Every day a little death

by Karen Webber (Baltimore, MD)

I rehearse my own death each Yom Kippur.

Pearls nap in the jewelry box, shiny Mary Jane’s poke from

the rack and sackcloth stands in for silk.

I prefer not to sleep in a coffin, as I plan my funeral with

Sharon Olds reading her latest and the Emerson string

quartet playing Bartok.

Elul’s moon is weighted down by custard and should haves. 

The corner of a shroud lifted by the wind whispers, “keep what

is precious and forget the rest.”

I beg you to do the same.

Speak with me, to me, thru me of forgiveness and of regret.

All I can leave you is this perfectly fragranced afternoon,

because my father sold all the good jewelry when my mother

died. I do have her half moon Seiko whose battery hasn’t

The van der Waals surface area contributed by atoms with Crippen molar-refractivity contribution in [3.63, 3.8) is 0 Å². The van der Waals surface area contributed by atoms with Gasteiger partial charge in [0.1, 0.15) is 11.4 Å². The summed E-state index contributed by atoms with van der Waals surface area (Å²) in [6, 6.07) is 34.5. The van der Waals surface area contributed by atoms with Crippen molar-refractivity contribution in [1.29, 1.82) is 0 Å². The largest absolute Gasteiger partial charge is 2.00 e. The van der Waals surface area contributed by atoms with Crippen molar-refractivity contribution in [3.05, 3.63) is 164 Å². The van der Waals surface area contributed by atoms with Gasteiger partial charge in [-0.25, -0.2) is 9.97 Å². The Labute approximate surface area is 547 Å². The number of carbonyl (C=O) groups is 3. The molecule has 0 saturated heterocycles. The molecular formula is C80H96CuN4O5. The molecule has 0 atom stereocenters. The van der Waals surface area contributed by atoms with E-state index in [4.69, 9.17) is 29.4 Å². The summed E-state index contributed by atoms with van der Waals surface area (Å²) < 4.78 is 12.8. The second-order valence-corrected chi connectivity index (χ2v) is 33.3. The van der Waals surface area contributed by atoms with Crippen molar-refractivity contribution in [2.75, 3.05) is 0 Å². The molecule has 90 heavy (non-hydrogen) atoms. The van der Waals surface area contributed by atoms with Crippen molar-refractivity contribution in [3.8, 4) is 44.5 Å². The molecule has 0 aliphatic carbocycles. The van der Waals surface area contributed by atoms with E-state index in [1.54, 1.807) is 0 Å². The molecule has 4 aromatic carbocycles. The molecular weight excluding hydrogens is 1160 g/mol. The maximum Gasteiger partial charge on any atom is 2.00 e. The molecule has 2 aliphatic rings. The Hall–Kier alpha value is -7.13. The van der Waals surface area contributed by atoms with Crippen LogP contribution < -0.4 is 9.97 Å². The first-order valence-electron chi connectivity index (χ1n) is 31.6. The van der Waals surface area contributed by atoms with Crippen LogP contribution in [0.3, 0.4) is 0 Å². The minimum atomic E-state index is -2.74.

been changed in 20 years. Time stops. 

But now, it is time to preheat the oven. To shape the

Portuguese sweet bread round as the moon and pull it fresh

from the oven steaming.  It is time to invite my mother and

my father to sit down and break bread with me.

Death is my teacher and every fall I rehearse, as mine

marches closer. But for now, life.

Karen Webber is a Reform cantor, artist, and poet, whose  poems and essays have been published in chapbooks, Lilith Magazine, and on-line at Voices of Eve. Her newest original program, “Keep on the Sunny Side,” is a musical conversation on positivity, loneliness, and relationships, which she created in partnership with the Mental Health Association of Maryland.  To read more of her work, visithttps://issuu.com/richardholleman/docs/voiceofeve_issue11 (Pgs. 122-127)

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Filed under American Jewry, Family history, Jewish, Jewish identity, Jewish writing, Judaism, poetry

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